The previous question being "How can (Should?) anthropologists help the communities they work with?" More broadly, the question is, should we try to make the world a "better" place and how? The question is difficult to phrase without seeming idealistic, but I hope my meaning comes across.
I really appreciate the answers I received from Stacie and Josh (see comments on the previous post), and I'm still thinking about how to work those into my own conceptions. Here are some of my own thoughts:
1) I reject the premise that we can or should do nothing. Doing nothing is still doing something, that is, it's a political and moral choice that has consequences and repercussions. Even research for research's sake has consequences - we interact with a community, we write up our findings, we build a career based on our research, we talk to people about our research and all of these have not-insignificant consequences.
2) With that in mind, the only options are to a) intentionally reduce your impact as much as you can so as to limit the repercussions or b) attempt to direct your research toward some benefit.
3) If you choose option a), that's fine, but you still have to recognize the possibility that your research may have larger and unintended consequences. In which case, you'll have to take a more active role. If you choose b) then you have to recognize the possibility that your research may be used in ways that you don't approve and actively resist those uses.
4) If you choose option b) then you have to figure out a) What tools do you have? What are their potentials and their limitations? b) What is your ethical stance? and c) How effective is your research?
5) Anthropology has a set of tools including: a holistic perspective, a deep cultural knowledge about our communities, high resolution informations on large scale issues, the ability to compare cross-culturally, and the ability to translate cross-culturally (let me know if you can think of any more).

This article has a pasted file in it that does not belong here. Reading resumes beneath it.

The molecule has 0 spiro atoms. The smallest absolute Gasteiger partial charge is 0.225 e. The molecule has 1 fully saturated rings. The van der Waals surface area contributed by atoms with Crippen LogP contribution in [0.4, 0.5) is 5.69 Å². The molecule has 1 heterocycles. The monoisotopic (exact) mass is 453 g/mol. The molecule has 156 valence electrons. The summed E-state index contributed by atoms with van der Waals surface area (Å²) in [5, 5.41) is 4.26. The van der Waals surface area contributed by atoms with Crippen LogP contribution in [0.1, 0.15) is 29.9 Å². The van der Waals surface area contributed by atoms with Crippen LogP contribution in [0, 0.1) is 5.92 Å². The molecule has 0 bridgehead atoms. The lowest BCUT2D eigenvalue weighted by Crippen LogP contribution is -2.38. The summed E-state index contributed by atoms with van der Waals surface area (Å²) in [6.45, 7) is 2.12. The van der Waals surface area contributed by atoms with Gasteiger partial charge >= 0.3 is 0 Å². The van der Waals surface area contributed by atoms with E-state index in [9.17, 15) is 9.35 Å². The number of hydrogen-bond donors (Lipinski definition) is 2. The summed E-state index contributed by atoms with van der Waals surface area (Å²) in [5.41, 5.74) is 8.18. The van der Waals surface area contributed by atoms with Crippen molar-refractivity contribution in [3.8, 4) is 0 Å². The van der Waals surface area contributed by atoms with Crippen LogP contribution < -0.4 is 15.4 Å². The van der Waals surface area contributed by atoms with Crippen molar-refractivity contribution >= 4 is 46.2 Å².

6) Ethically, you have to consider why you're conducting this research, where does the funding come from, who does it benefit and how. You also have to look at your own personal and professional history to see how it might interact with the community and the issues.
7) Much of the work of anthropologists is fairly ineffective, which, in some cases, may be a good thing. Most of the time research is simply published in an academic journal or book, recommendations are given and information is "disseminated" (a word I'm beginning to loathe). If you want your research to be effective, you're going to have to go beyond these activities - you'll have to advocate, reach out to the public, build networks, critique, etc. Sometimes you'll have to do one of these, sometimes you'll have to do several. I am convinced that any project that goes in with the idea of "doing X for this group" or of "helping this group do X" will fail. It will fail for two reasons, first, because it is always external. Even if X comes from community members it will still be only a partial representation of what the community wants or needs. Second, it is always teleological. Nobody can really predict how their research will turn out or the consequences of that research. Case study books in applied anthropology are full of these kinds of projects, and they tend to read like tragedies where nobody really gets anything from the project (except maybe lessons learned for the researcher).
In a world where powerful forces (capitalism, imperialism, ethnocentrism, etc.) are driving unprecedented cultural (and biological) homogenization, it seems to me that one of the most politically positive acts one can do is to propagate and promote Difference. This implies a 2 pronged strategy, advocacy for marginal groups and critique (or resistance to) dominant groups. That's where I stand now, and for this I am inspired by Bateson, Deleuze and Guattari, Escobar, Connolly, and DeLanda among many others I can't think of right now.